Luftwaffe aircraft: the Focke-Wulf Fw 200 (Condor)

(To Francesco Sisto)

Il Focke-Wulf Fw200 - nicknamed Condor – was a four-engine monoplane aircraft used by the Germans in the late 1930s and in the Second World War.

The main users of the vehicle were the Luftwaffe, Deutsche Lufthansa and the Syndicato Condor.

Initially, the aircraft was born as a civilian aircraft for Lufthansa; the vehicle was capable of carrying 26 passengers. The aircraft was designed and directly tested by aeronautical engineer Kurt Waldemar Tank. The latter headed the design department of the Focke-Wulf Flugzeugbau from 1931 to 1945.

The first prototype of the vehicle took flight for the first time on 27 July 1937. In August 1938 an example of Focke-Wulf Fw200 he was able to fly – nonstop – from Berlin to New York City. Furthermore, the same aircraft, in November 1938, was able to go from Berlin to Tokyo (in 48 hours) via Basra, Karachi and Hanoi.

It is important to point out that theFw 200 it began to be thought of as a military aircraft only in 1939. In the beginning, the Luftwaffe used the aircraft to support the actions of the Kriegsmarine.

Overall, 1937 were made from 1944 to 276 Focke-Wulf Fw200. The aircraft, in its years of service, carried out various "tasks": airliner, reconnaissance aircraft, bomber, military transport aircraft and maritime patrol aircraft.

About this, “less than two hundred Condors of the different series were used in the conflict. Not very happy from an aeronautical point of view due to its (never overcome) structural fragility, the Condor would certainly have been a resounding failure even as a bomber if, at least for a year and a half, it had not been able to take advantage of the opponent's extreme aeronautical weakness ”.1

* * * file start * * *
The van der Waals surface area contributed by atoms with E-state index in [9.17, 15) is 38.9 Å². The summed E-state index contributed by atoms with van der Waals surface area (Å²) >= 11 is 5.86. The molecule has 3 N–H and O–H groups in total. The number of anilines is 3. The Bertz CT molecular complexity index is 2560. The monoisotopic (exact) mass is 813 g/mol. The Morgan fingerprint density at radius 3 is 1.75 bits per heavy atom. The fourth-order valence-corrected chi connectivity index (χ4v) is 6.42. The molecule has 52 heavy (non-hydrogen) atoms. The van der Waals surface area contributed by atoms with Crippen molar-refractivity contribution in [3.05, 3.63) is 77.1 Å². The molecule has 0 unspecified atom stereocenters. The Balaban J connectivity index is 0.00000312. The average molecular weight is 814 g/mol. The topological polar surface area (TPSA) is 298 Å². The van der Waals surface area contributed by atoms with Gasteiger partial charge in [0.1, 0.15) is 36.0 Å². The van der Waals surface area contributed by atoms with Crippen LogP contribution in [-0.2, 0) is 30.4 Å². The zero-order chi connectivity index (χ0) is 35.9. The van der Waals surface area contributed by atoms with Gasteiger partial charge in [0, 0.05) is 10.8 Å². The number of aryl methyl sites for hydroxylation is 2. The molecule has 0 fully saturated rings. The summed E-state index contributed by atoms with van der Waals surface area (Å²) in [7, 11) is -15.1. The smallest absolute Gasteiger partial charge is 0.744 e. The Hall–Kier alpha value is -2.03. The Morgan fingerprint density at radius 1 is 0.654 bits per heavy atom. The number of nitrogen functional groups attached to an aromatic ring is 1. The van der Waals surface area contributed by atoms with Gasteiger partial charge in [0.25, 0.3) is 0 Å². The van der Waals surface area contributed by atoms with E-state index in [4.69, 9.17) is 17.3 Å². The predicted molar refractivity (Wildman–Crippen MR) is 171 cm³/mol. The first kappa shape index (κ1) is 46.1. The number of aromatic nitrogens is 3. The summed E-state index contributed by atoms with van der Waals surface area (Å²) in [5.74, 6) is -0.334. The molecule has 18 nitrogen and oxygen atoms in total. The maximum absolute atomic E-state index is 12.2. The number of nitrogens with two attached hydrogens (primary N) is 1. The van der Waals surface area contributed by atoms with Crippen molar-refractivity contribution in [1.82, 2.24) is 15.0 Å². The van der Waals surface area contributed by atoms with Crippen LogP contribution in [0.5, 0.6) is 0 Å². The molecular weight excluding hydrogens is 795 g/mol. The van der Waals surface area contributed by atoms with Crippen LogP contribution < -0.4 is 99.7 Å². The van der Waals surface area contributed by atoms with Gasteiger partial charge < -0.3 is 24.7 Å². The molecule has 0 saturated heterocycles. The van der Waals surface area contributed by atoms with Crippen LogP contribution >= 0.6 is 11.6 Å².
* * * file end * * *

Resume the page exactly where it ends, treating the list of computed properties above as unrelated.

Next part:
It is worth underlining that the vehicle was equipped with good armament. However, the Focke-Wulf Fw200 it was slow, not very maneuverable and not capable of carrying considerable loads.

Despite these flaws, i Condor they achieved good results as "commercial raiders" against Allied convoys in the Atlantic at least until 1941 (creating quite a few problems). In fact, up to that point the Coastal Command of the Royal Air Force did not have any type of aircraft capable of intercepting them offshore. The British called the German plane “The Scourge of the Atlantic.”

Subsequently, the system was installed on UK merchant ships CAM (Catapult Aircraft Merchant Ship). This mechanism gave the possibility of launching fighters Hawker Hurricane and - in fact - the initial tactical advantages of Condor they were completely eliminated.

Subsequently, the vehicle was mainly used as a transport aircraft.

Il Focke-Wulf Fw 200 Condor (Fw 200 C-3/U4) had a wingspan of 32,85 m, height 6,3 m, length 23,45 m.

The empty weight was 17005 kg, while the maximum take-off weight was 22714 kg.

Engine: 4 Bramo 323 Fafnir, power 1085 HP. The maximum speed was 380 km/h at 4800 m, while the cruising speed was 335 km/h at 4000 m. The ceiling altitude was 6000 m.

The armament consisted of 15 mm MG 7,92 machine guns, 131 mm MG 13 and 151 mm MG 20 cannon. Furthermore, the aircraft was capable of carrying up to 1000 kg of bombs internally or up to 5400 kg externally.

1 See G. Bonacina, The Condor, in Illustrated History n°146, 1970, p.42

Photo: Bundesarchiv